In language that usually means that the compiler can compile an improved version of itself
Everything comes from somewhere, and this is a fundamental limit on computer security.
If you care about people giving changed code back to you, you use GPL. That's what it's for.
If you use BSD, you specifically say "I don't care what you do with the code". If you want forks to give code back, use GPL.
Wouldn't it therefore be polite and align with a position on developers getting changes back to make the changes available to upstream even though you're not legally obligated to?
I think it makes sense to do that upstreamable work upstream. Unless the interest in GPL-style is less about getting changes back and more about keeping your work out of any closed source products.
I can see how, if I were a big GPL/FSF/Stallman person, I'd like to ensure everything I derive will always have future derivations be open source, even if they came from BSD roots. In that philosophy, you're almost "upgrading" the license, where the BSD/MIT/Apache folks might view it as a "downgrade".
That said, I'll still usually try to contribute it back upstream under the original license; especially if I expect to be continuing to pull code from them. I think it's worth it to maintain good-will with the upstream devs, and to reduce my burden of maintaining the patches/merging new changes.
Not going to debate whether that makes sense with someone who's username is trolling and that just the start.
Not quite: GPL is about freedom of the End User to modify their software. BSD does not insist on that freedom, and from my POV, it's about freedom of the Software Author to (re-) license upstream libraries as they wish.
The authors of BSD-licensed code are clearly comfortable with people adapting the code for proprietary purposes without submitting their changes, so there shouldn't really be a problem with copyleft projects doing the same. And if the authors feel otherwise, they should use a copyleft license themselves (perhaps the LGPL in a situation like this).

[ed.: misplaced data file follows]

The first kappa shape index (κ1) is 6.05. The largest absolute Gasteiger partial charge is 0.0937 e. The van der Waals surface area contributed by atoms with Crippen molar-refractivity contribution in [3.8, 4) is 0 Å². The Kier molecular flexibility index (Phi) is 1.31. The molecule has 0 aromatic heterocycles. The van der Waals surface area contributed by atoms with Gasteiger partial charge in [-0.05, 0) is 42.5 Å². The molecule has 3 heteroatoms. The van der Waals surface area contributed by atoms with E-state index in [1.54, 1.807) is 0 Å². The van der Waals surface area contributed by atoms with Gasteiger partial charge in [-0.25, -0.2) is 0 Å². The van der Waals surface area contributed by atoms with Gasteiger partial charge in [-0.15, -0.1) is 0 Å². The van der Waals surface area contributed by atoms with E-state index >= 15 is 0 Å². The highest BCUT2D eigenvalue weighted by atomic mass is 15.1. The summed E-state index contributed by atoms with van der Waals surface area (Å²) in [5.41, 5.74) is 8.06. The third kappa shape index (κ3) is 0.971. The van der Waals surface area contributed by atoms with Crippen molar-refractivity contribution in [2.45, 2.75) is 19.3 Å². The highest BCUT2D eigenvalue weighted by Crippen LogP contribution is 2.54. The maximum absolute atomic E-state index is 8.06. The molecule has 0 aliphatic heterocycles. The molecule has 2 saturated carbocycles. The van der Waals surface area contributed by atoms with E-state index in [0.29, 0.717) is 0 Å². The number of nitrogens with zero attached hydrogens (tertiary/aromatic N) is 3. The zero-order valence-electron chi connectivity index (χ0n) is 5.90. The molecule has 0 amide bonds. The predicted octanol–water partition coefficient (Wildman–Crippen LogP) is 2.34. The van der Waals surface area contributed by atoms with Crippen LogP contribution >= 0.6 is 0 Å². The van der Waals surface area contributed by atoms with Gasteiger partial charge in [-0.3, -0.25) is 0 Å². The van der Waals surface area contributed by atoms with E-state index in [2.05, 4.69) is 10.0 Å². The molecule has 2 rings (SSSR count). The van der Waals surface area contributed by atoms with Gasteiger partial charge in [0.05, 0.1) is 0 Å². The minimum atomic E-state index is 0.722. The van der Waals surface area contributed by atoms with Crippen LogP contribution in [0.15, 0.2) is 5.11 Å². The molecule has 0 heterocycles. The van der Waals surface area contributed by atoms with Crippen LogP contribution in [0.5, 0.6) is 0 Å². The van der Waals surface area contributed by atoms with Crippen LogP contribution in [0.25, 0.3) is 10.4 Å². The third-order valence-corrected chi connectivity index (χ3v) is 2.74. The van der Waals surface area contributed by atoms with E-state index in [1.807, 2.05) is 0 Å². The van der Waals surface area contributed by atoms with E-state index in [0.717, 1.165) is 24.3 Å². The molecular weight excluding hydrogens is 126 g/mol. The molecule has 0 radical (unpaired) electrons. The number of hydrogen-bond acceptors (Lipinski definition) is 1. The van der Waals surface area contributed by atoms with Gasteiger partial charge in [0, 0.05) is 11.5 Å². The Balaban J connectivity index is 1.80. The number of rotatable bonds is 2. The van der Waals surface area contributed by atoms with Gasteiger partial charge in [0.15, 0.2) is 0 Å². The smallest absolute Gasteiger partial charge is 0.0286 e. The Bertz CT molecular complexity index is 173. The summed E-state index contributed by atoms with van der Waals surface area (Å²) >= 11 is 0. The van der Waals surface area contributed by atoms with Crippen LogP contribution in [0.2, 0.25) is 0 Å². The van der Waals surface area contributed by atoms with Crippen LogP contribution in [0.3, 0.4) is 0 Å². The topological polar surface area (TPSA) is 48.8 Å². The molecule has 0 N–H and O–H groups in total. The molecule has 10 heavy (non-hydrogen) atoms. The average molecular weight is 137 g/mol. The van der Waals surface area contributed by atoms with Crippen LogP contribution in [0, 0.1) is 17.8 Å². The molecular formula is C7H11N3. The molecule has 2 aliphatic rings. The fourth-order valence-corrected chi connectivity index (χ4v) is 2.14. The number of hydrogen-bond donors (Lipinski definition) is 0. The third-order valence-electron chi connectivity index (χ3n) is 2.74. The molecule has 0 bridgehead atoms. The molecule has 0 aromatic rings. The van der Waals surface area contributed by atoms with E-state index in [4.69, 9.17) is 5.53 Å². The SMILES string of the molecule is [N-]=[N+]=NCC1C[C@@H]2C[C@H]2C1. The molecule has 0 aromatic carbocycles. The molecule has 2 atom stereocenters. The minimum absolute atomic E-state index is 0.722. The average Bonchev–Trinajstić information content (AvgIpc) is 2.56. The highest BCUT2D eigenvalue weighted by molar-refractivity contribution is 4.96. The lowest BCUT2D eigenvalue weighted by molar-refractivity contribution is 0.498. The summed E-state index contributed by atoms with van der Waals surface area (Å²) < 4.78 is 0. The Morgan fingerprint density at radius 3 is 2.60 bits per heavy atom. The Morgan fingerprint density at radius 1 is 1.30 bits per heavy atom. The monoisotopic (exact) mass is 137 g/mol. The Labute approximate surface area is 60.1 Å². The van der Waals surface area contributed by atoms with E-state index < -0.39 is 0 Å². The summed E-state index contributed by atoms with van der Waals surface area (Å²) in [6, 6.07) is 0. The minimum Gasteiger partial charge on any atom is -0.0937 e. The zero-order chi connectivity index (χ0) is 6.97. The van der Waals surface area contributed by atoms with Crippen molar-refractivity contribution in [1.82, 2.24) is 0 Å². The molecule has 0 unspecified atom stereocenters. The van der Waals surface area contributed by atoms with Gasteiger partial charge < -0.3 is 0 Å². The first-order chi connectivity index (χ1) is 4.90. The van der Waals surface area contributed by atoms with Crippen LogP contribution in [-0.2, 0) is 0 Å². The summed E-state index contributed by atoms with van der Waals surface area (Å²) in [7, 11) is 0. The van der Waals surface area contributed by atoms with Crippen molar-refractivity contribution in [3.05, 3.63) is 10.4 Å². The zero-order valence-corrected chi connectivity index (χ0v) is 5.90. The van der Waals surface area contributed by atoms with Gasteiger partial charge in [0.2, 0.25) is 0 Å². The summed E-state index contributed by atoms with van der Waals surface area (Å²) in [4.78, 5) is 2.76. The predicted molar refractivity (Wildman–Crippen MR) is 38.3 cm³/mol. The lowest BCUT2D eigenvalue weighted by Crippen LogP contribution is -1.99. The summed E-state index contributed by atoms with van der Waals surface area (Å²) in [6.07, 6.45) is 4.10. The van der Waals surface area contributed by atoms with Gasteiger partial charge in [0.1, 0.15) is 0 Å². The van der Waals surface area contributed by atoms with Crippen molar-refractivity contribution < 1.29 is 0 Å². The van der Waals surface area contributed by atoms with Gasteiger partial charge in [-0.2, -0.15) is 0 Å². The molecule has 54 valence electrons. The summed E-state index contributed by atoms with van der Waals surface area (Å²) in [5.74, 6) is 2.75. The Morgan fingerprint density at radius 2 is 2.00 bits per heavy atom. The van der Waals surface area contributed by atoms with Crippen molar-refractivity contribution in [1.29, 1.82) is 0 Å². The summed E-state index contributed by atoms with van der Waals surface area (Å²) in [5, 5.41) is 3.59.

shouldn't those developers submit a copy of the derivative work back to the BSD-licensed project as well, just to be fair?
Downvote could = "no, I don't agree"
While I understand that some would like to run Windows software without being attached to Microsoft, Linux exists. Linux is free and superior to Windows in many ways. For the few legacy programs that need to be run on Windows- JUST RUN IT ON WINDOWS. Then use the 20 years you just got backto develop something that protects user's data or helps developing countries or actually pushes the boundaries of the field instead of redoing an archaic platform on which no growth can occur.
Again, I'm not dissing the effort that any of these devs put into the project- it's extremely impressive. There simply exists no reason for this project to have procured the funding and man-hours that is has.
This works as long as you can get the version your application is compatible with and have hardware that version of windows can run on. At some point one of these will not be possible anymore and your choice will be either Wine or ReactOS.
Also what's the state of being able to directly pass through devices to VMs on Windows? I know you can do this with USB devices, but PCI etc? Even on Linux it might be a bit tricky.
I think ReactOS will be used on old computers and laptops to run old programs and games and probably to use some old peripherals where you need the driver compatibility.